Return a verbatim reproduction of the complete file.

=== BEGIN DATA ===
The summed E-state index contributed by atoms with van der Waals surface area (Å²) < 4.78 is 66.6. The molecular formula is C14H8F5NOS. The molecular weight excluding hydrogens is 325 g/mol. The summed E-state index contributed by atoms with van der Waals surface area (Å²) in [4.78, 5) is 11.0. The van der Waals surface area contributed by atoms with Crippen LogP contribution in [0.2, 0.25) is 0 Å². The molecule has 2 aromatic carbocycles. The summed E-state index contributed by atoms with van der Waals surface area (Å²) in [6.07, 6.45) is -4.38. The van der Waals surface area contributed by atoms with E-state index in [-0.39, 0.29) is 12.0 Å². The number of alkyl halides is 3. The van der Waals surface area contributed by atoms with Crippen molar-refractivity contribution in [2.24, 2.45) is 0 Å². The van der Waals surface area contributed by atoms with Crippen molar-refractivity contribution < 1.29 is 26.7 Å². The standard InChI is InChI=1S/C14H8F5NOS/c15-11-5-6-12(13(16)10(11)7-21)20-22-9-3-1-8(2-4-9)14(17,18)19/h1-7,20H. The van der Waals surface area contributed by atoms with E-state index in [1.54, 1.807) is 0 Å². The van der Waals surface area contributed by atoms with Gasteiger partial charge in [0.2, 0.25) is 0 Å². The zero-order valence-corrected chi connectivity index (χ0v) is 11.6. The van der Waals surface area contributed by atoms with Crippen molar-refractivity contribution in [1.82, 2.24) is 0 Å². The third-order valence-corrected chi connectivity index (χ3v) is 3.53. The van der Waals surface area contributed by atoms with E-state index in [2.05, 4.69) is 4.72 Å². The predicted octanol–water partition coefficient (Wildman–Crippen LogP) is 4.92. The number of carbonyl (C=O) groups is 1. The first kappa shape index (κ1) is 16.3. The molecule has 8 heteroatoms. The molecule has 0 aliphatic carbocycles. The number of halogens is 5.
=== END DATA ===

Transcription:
The summed E-state index contributed by atoms with van der Waals surface area (Å²) < 4.78 is 66.6. The molecular formula is C14H8F5NOS. The molecular weight excluding hydrogens is 325 g/mol. The summed E-state index contributed by atoms with van der Waals surface area (Å²) in [4.78, 5) is 11.0. The van der Waals surface area contributed by atoms with Crippen LogP contribution in [0.2, 0.25) is 0 Å². The molecule has 2 aromatic carbocycles. The summed E-state index contributed by atoms with van der Waals surface area (Å²) in [6.07, 6.45) is -4.38. The van der Waals surface area contributed by atoms with E-state index in [-0.39, 0.29) is 12.0 Å². The number of alkyl halides is 3. The van der Waals surface area contributed by atoms with Crippen molar-refractivity contribution in [2.24, 2.45) is 0 Å². The van der Waals surface area contributed by atoms with Crippen molar-refractivity contribution < 1.29 is 26.7 Å². The standard InChI is InChI=1S/C14H8F5NOS/c15-11-5-6-12(13(16)10(11)7-21)20-22-9-3-1-8(2-4-9)14(17,18)19/h1-7,20H. The van der Waals surface area contributed by atoms with E-state index in [1.54, 1.807) is 0 Å². The van der Waals surface area contributed by atoms with Gasteiger partial charge in [0.2, 0.25) is 0 Å². The zero-order valence-corrected chi connectivity index (χ0v) is 11.6. The van der Waals surface area contributed by atoms with Crippen molar-refractivity contribution in [1.82, 2.24) is 0 Å². The third-order valence-corrected chi connectivity index (χ3v) is 3.53. The van der Waals surface area contributed by atoms with E-state index in [2.05, 4.69) is 4.72 Å². The predicted octanol–water partition coefficient (Wildman–Crippen LogP) is 4.92. The number of carbonyl (C=O) groups is 1. The first kappa shape index (κ1) is 16.3. The molecule has 8 heteroatoms. The molecule has 0 aliphatic carbocycles. The number of halogens is 5.